Salute for a general Dinner honors founder of program that helps dropouts earn diplomas

September 22, 1996|By Ivan Penn | Ivan Penn,SUN STAFF

Brigadier Gen. Thomas C. Johnson was born and raised in an area of East Baltimore where the streets were tough and the potential for trouble always ran high. But there was always someone there to keep him on the straight and narrow.

"My grandmother, she would always emphasize that you needed to be honest, and you needed to treat people the way you would want people to treat you," Johnson said. "I think it's a very basic message, but it has a big impact."

He used his grandmother's lessons to spur him through school and the military. And to help guide teen-agers to a path like the one he took.

Johnson, 51, who became the first African-American general in the Maryland National Guard and founding director of a Guard-sponsored program that has helped 367 high school dropouts earn their General Educational Development diplomas. He recently retired from the military and was honored at a dinner at the Hunt Valley Marriott last night.

"He's a real people person," said Brig. Gen. H. Steven Blum, assistant adjutant general for Army, Maryland Army National Guard. "He's a charismatic leader who always puts his people first."

Johnson now will become the Junior Reserve Officers Training Camp facilitator for Baltimore County Public Schools. A 1963 graduate of Baltimore's Carver Vocational-Technical High School, Johnson attended what was then Maryland State College and later the State University of New York at Albany, where he earned a degree in political science. In 1966, he enlisted in the Army as a private when the Vietnam War was escalating.

He built a career that included service as a Special Forces company executive officer; a commander of the 1st Battalion, 175th Infantry and of the 29th (Light) Infantry Division. Johnson lives in Baltimore with his wife, Cathleen, whom he married in November. He has a daughter, Angela, and a son, Tyrone, both from a previous marriage. His awards include the coveted expert infantry badge and has been classified as a military ranger, an elite designation.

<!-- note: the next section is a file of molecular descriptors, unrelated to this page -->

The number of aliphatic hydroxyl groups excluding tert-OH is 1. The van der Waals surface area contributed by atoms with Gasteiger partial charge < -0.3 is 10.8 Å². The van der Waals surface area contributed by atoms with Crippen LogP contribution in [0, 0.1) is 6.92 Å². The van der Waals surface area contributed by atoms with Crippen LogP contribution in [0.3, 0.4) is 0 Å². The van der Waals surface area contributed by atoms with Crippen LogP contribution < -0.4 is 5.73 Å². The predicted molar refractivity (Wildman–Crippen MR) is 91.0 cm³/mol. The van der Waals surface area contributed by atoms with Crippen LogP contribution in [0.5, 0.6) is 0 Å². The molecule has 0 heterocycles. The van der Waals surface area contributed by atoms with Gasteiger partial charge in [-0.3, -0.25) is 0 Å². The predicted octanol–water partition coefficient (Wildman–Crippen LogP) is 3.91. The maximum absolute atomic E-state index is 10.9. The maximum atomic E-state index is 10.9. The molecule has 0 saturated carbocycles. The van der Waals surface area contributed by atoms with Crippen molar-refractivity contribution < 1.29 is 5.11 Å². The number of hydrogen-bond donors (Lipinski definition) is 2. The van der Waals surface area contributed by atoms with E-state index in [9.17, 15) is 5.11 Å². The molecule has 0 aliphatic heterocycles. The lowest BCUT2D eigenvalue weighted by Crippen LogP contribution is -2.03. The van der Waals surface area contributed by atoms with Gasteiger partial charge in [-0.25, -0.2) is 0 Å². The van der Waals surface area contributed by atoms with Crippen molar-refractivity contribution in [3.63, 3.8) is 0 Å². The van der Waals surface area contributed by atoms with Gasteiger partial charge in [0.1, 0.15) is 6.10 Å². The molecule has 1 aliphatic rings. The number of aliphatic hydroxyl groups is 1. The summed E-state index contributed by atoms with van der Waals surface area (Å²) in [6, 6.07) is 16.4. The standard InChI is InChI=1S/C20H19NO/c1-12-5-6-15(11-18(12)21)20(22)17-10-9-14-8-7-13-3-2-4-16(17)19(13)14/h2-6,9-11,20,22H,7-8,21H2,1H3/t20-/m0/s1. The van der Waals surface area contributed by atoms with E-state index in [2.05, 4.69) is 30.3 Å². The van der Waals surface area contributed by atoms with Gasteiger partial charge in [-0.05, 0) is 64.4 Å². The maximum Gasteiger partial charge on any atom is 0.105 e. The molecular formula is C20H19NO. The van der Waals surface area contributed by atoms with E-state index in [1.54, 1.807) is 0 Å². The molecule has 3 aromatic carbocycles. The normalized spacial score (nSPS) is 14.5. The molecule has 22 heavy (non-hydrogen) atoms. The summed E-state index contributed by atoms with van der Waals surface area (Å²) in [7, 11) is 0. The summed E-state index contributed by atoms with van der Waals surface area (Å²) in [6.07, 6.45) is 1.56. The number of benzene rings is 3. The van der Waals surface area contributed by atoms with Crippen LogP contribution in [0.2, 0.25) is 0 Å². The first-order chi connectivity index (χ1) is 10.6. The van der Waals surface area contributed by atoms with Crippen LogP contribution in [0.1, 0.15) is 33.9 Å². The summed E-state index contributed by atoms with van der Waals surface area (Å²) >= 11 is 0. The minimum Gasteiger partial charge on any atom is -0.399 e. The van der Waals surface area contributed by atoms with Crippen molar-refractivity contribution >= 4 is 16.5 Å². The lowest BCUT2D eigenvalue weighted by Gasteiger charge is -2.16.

"He's really an extraordinary human being," Blum said. In 1973, Johnson left active duty and joined the Maryland National Guard as a full-time guardsman.

In 1993, he resigned to become a traditional guardsman, also known as a "weekend warrior." He became the director of the NTC new Operation Challenge -- a program that helps youth in the Baltimore-Washington area earn high school diplomas. The rigid, five-month military-style residential program now is called the Freestate Challenge.

"We really don't pay enough attention to young people who are asking for help until it's too late," Johnson said. "We, as responsible citizens, need to get involved. We need to become mentors."

Baltimore resident James Amos, 17, graduated from the program in July. He joined after troubles at home made it difficult for him to focus on school work.

"It definitely changes a person," Amos said. "It was a hard thing to do -- 5 1/2 months getting yelled at and screamed at -- but it was worth it . Gen. Johnson can probably change anybody from being a bum into anything."

Not everyone finished the program, but Johnson always seemed to remain driven, coupling military discipline with a sense of humor, said Col. Vernon Sevier, the new director of the program.

"You're working with young people who have been considered losers," said Sevier, who had been Johnson's assistant since the program began. "Our job is to turn them around and help make them winners.

"That's what I believe has driven [Johnson], the fact that he's making a positive contribution with a certain group of our young people, a group of at risk young people," Sevier said.

"He will be missed," Blum said. "Some people leave, and you're almost glad. In this case, we're not, we really would like to hang onto him."

Pub Date: 9/22/96

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